[bookmark: OLE_LINK1][bookmark: OLE_LINK2][Mariah] gave [the book] to me. I read the first sentence. ‘Woman? Very simple, say the fanciers of simple formulas, she is a womb, an ovary; she is female—this word is sufficient to define her.’ I had to stop. Mariah had completely misinterpreted my situation. My life could not really be explained by this thick book [. . .] (Kincaid 132).
Lucy feels this book should not define how her life should turn out and that women are only seen as someone who produces a child, an object that creates an offspring for their husband. The book is defining a woman as a womb not even as a person; she’s a female that just creates life and is not even considered life as her own. The gender roles of a female for Lucy challenges her to defy them and be a self-controlling woman on her own.
The racial background of a person defines someone’s status in society; whites are seen as superior and wealthy and blacks as poor and obedient to the white people. Since Lucy’s physical presence is black it shows the economic and racial hierarchies (Barrio-Vilar 111). In the novel, even when Lucy was a young child, she resented imperialism, refusing to sing. “Rule, Britannia! Britannia rule the waves; Britons never, never shall be slaves,’ Lucy knew she was not British in any aspect and realized that ‘not too long ago would have been a slave’ (Kincaid 135). Due to Lucy’s race, she knew she would have been a slave, bond to the obedience of someone else not that long ago. She would not have had the choice to do what she had wanted with her life and be stuck under the control of her master. Even at a young age, she stuck up for herself not singing those words, since she knew at a time, she could have been a slave. Lucy demands control of her own experiences, resisting her employers’ power to determine her connections (Barrio-Vilar 112). In the novel, Lucy felt a connection to the artist rather than his paintings of how her race made her experience life in a trapped confined space. ‘Immediately I identified with the yearnings of this man; I understood finding the place you are born in an unbearable prison and wanting something completely different from what you are familiar with’ (Kincaid 95). As Lucy examined the cultural artefacts she is determined to find her meaning in them rather Mariah wanted her to relate to the exotic subject matter of her race, where Lucy connects to the prison-like area of where she was born instead of the subject matter that relates to her race. The identity of someone can be based on the race which can limit a person’s decisions and choices in society.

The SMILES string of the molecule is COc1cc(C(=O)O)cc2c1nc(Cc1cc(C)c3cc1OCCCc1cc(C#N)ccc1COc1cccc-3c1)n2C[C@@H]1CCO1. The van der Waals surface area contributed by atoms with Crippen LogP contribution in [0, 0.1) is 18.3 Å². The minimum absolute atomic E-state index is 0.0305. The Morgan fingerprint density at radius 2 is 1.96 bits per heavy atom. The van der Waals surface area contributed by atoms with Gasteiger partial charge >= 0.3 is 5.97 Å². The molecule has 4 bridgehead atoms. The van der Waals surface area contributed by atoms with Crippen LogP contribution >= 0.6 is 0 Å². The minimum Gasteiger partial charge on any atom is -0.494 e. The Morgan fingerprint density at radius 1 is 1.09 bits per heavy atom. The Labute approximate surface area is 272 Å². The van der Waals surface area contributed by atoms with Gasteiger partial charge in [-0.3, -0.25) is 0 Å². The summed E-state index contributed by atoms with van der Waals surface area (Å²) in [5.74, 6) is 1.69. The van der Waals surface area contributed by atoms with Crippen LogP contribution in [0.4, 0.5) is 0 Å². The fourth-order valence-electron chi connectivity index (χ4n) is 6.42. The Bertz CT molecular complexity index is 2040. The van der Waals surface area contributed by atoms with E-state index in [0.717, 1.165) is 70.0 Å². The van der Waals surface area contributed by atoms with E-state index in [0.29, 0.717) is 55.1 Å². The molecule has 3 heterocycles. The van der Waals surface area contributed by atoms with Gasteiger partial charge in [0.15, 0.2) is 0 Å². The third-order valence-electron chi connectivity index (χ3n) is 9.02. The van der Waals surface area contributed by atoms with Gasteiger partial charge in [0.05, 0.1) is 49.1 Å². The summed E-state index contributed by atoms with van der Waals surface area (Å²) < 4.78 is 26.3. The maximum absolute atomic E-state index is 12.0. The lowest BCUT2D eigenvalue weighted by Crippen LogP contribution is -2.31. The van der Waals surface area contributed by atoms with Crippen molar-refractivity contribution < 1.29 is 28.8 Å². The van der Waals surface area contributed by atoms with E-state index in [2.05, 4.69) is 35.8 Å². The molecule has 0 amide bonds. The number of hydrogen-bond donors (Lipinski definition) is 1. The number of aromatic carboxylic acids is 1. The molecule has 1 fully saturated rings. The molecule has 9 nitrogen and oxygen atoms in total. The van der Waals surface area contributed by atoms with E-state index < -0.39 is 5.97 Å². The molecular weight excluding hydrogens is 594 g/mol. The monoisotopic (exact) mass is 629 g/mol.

Immigrant women face struggles of acceptance and approval in other countries, but some defy the treatment they face. Lucy yearns for a borderless world where her cultural differences do not restrict her choices (Barrio-Vilar 103). In the novel, Lucy tries to relate to music through her own culture.
The melodies of [the maid’s] song were so shallow, and the words, to me, were meaningless. From her face, I could see she had only one feeling about me: how sick to her stomach I made her. And so, I said that I knew songs, too, and I burst into a calypso about a girl who ran away to Port-of-Spain, Trinidad, and had a good time, with no regrets (Kincaid 12).